Actually, before I continue I should perhaps warn readers to carefully put down any food or drink well away from the computer and swallow anything they'd already taken a bite or slurp of before sitting back down and reading on, as this has the potential to ruin a few keyboards. Done that? Okay. Prison inmate Gerard Domond is suing the prison service for US$50 million for calling him a prison inmate. Yes, really. It's stigmatising him, apparently.
THE family of a cold-blooded killer serving 25 years to life in state prison for shooting a man in the head complained he was being stigmatised by the use of the term "inmate".Okay, well it seems it's actually his sister doing the suing, but still. And why does she have a problem with her prison inmate brother being called a prison inmate?
The label "implies that our brother is locked up for the purpose of mating with other men," Marie Domond claimed in a lawsuit against New York State Correctional Services Department.Yes, her surname is Domond and not Malaprop, and since her dear brother has been locked up since 1987 I find it difficult to believe that she's only just heard that he's been referred to as an inmate and that she doesn't actually understand what the word means. For her benefit a quick visit to dictionary corner is in order (Webster's since we're interested in the American English definition), and it says anyone who is lawfully detained so as to take it up the Gary Glitter with monotonous regularity. No, of course it doesn't. It says this:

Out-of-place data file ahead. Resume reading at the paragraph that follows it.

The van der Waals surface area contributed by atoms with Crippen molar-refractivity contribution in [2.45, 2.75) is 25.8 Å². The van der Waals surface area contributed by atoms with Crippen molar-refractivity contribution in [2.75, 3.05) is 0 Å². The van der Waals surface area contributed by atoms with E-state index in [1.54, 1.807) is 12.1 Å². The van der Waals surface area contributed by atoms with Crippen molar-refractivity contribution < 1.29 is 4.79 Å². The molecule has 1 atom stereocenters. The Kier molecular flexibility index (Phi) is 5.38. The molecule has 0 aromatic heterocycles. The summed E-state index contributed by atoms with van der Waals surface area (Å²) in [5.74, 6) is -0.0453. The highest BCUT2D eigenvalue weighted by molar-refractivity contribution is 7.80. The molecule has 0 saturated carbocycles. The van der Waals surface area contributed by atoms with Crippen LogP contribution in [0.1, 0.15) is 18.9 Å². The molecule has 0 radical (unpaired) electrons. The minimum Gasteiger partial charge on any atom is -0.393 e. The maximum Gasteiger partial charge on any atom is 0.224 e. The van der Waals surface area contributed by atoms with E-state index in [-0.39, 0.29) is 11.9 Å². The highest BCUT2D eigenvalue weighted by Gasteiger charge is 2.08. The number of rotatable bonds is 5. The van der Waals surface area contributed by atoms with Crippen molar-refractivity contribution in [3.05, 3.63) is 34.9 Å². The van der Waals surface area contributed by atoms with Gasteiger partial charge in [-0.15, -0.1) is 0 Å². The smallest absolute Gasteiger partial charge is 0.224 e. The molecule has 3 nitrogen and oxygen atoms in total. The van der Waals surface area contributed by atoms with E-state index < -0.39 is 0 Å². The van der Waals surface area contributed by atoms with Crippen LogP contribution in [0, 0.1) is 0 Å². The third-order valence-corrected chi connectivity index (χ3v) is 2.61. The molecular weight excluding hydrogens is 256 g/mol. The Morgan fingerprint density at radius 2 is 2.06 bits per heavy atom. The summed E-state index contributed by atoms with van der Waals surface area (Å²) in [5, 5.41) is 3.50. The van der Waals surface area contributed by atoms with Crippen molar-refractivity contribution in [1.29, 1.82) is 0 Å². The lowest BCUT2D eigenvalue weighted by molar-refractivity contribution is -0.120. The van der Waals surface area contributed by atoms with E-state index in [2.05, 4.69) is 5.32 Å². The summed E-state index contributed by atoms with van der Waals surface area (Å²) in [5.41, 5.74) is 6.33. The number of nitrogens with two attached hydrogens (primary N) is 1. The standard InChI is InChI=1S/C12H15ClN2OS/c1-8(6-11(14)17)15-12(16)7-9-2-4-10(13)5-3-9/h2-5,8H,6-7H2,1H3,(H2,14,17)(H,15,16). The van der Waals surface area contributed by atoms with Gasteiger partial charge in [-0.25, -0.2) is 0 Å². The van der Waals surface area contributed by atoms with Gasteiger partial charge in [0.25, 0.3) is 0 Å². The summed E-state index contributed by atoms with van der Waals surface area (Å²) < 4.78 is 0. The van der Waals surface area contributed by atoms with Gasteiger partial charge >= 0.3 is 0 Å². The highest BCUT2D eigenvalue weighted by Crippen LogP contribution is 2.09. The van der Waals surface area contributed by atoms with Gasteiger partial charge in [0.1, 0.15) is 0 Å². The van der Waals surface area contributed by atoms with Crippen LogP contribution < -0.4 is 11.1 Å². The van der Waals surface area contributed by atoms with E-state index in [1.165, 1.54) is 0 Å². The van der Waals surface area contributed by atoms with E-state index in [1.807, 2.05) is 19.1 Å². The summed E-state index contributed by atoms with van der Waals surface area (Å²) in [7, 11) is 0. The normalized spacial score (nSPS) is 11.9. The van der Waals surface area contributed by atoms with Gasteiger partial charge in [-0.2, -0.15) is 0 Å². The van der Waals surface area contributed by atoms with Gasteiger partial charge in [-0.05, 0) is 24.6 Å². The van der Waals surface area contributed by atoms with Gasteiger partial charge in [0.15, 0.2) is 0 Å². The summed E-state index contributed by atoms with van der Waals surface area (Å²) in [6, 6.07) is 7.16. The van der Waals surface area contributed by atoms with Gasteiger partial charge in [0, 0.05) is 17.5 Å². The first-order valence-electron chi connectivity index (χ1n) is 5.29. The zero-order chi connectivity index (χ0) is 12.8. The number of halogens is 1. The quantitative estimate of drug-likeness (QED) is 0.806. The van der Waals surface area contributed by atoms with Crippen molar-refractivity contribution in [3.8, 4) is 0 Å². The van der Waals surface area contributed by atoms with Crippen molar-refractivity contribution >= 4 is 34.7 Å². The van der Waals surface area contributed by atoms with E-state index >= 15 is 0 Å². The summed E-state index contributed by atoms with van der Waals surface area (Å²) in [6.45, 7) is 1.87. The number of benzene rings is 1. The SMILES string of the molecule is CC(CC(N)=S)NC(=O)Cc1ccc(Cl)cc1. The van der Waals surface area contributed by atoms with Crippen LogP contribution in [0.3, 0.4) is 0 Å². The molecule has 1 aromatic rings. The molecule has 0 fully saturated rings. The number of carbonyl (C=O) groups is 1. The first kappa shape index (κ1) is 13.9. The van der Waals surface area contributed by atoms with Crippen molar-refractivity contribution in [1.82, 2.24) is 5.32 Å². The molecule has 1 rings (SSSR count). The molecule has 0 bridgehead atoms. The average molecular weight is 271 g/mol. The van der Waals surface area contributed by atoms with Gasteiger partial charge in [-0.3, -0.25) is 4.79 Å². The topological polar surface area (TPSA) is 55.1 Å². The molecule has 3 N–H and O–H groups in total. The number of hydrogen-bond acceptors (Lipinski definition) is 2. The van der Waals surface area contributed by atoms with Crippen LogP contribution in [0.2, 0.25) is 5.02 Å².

I've checked a couple of other dictionaries and nowhere is there any suggestion that the word inmate implies any particular purpose in locking up people, least of all the specific purpose of encouraging hot botty man loving. In fact it doesn't even necessarily mean that someone is locked up, although that is a common enough usage that the word probably does imply that someone is forcibly confined. Not that that helps the Domonds since Gerard is without doubt forcibly confined. So why is...
Acting as her own lawyer...Ah. I've never been a fan of that lawyers' sneery line about someone representing themselves having a fool for a client, but I have to admit that there's probably something in it now and then. This might be one of those times.
Acting as her own lawyer, Marie insists: "The suggestive nature of the word is disgraceful. This cruel psychological programming has weighed heavily on our emotional and psychological well-being.Oh, good grief.
"I couldn't understand why no one recognized that somebody being labeled an inmate, why they wouldn't recognize that."
"It's something that's bothered me for a long time."But, and I'm assuming for the moment that all of that is genuinely meant, it doesn't seem to have bothered her enough either to have questioned why nobody else has been bothered by the use of the word over the centuries or to have done anything about it until only a couple of years before Gerard may get out. Ignoring the possibility that fingers may be crossed in the hope of a fat windfall coinciding with whatever they call release on licence in New York state, it doesn't seem like it's been much of a priority, does it?
"To me it just sounded very wrong," said Marie.Oh, well, if it sounds wrong then clearly it must stop and he be referred to as something else forthwith.
How about 'murderer'?